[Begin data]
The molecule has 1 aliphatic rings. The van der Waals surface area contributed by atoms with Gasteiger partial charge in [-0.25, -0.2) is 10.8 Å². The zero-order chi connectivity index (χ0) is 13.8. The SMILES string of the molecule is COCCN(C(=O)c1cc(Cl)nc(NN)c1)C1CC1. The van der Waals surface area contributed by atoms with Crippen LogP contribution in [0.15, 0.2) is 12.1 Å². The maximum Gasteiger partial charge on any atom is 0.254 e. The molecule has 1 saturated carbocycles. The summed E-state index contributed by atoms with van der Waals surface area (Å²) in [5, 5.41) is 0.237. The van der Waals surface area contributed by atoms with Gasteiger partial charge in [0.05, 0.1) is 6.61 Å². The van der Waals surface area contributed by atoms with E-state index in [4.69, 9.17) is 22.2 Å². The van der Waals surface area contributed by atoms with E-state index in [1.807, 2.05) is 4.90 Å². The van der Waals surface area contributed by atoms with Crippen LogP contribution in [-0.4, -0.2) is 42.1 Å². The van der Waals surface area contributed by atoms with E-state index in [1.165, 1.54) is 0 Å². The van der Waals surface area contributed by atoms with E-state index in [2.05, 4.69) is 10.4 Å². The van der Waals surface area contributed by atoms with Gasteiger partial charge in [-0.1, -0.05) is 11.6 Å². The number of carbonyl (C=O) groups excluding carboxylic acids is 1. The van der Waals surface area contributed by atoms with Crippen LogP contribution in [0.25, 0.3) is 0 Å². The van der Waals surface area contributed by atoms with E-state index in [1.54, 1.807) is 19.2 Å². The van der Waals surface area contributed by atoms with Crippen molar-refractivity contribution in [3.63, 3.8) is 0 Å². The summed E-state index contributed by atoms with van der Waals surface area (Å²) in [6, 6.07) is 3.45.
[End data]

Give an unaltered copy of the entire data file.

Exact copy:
The molecule has 1 aliphatic rings. The van der Waals surface area contributed by atoms with Gasteiger partial charge in [-0.25, -0.2) is 10.8 Å². The zero-order chi connectivity index (χ0) is 13.8. The SMILES string of the molecule is COCCN(C(=O)c1cc(Cl)nc(NN)c1)C1CC1. The van der Waals surface area contributed by atoms with Crippen LogP contribution in [0.15, 0.2) is 12.1 Å². The maximum Gasteiger partial charge on any atom is 0.254 e. The molecule has 1 saturated carbocycles. The summed E-state index contributed by atoms with van der Waals surface area (Å²) in [5, 5.41) is 0.237. The van der Waals surface area contributed by atoms with Gasteiger partial charge in [0.05, 0.1) is 6.61 Å². The van der Waals surface area contributed by atoms with E-state index in [4.69, 9.17) is 22.2 Å². The van der Waals surface area contributed by atoms with E-state index in [1.807, 2.05) is 4.90 Å². The van der Waals surface area contributed by atoms with Crippen LogP contribution in [-0.4, -0.2) is 42.1 Å². The van der Waals surface area contributed by atoms with E-state index in [1.165, 1.54) is 0 Å². The van der Waals surface area contributed by atoms with E-state index in [2.05, 4.69) is 10.4 Å². The van der Waals surface area contributed by atoms with Gasteiger partial charge in [-0.1, -0.05) is 11.6 Å². The number of carbonyl (C=O) groups excluding carboxylic acids is 1. The van der Waals surface area contributed by atoms with Crippen LogP contribution in [0.25, 0.3) is 0 Å². The van der Waals surface area contributed by atoms with E-state index in [1.54, 1.807) is 19.2 Å². The van der Waals surface area contributed by atoms with Crippen molar-refractivity contribution in [3.63, 3.8) is 0 Å². The summed E-state index contributed by atoms with van der Waals surface area (Å²) in [6, 6.07) is 3.45.